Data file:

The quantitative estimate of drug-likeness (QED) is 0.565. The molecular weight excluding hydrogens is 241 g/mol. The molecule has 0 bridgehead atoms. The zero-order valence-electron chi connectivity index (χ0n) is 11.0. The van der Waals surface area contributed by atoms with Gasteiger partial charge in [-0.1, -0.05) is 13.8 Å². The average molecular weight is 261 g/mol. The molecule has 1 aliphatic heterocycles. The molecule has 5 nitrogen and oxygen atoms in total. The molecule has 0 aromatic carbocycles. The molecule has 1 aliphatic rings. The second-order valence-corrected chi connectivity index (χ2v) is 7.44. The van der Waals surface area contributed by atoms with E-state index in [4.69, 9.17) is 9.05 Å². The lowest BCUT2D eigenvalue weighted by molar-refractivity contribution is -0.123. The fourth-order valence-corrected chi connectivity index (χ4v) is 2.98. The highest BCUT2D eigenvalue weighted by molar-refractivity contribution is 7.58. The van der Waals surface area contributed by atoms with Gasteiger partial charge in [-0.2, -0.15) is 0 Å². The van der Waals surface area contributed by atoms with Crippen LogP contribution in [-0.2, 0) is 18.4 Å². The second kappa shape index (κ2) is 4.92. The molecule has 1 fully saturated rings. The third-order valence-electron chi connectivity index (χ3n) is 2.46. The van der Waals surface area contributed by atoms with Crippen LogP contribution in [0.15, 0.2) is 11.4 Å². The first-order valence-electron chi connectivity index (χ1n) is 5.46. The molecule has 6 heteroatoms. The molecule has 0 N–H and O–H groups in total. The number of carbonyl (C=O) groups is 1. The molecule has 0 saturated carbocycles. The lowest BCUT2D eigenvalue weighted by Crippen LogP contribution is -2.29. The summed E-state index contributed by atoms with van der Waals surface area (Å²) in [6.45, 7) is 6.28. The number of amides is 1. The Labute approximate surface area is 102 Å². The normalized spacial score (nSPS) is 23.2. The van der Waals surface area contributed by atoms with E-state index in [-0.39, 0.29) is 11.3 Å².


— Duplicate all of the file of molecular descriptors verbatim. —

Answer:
The quantitative estimate of drug-likeness (QED) is 0.565. The molecular weight excluding hydrogens is 241 g/mol. The molecule has 0 bridgehead atoms. The zero-order valence-electron chi connectivity index (χ0n) is 11.0. The van der Waals surface area contributed by atoms with Gasteiger partial charge in [-0.1, -0.05) is 13.8 Å². The average molecular weight is 261 g/mol. The molecule has 1 aliphatic heterocycles. The molecule has 5 nitrogen and oxygen atoms in total. The molecule has 0 aromatic carbocycles. The molecule has 1 aliphatic rings. The second-order valence-corrected chi connectivity index (χ2v) is 7.44. The van der Waals surface area contributed by atoms with E-state index in [4.69, 9.17) is 9.05 Å². The lowest BCUT2D eigenvalue weighted by molar-refractivity contribution is -0.123. The fourth-order valence-corrected chi connectivity index (χ4v) is 2.98. The highest BCUT2D eigenvalue weighted by molar-refractivity contribution is 7.58. The van der Waals surface area contributed by atoms with Gasteiger partial charge in [-0.2, -0.15) is 0 Å². The van der Waals surface area contributed by atoms with Crippen LogP contribution in [-0.2, 0) is 18.4 Å². The second kappa shape index (κ2) is 4.92. The molecule has 1 fully saturated rings. The third-order valence-electron chi connectivity index (χ3n) is 2.46. The van der Waals surface area contributed by atoms with Crippen LogP contribution in [0.15, 0.2) is 11.4 Å². The first-order valence-electron chi connectivity index (χ1n) is 5.46. The molecule has 6 heteroatoms. The molecule has 0 N–H and O–H groups in total. The number of carbonyl (C=O) groups is 1. The molecule has 0 saturated carbocycles. The lowest BCUT2D eigenvalue weighted by Crippen LogP contribution is -2.29. The summed E-state index contributed by atoms with van der Waals surface area (Å²) in [6.45, 7) is 6.28. The number of amides is 1. The Labute approximate surface area is 102 Å². The normalized spacial score (nSPS) is 23.2. The van der Waals surface area contributed by atoms with E-state index in [-0.39, 0.29) is 11.3 Å².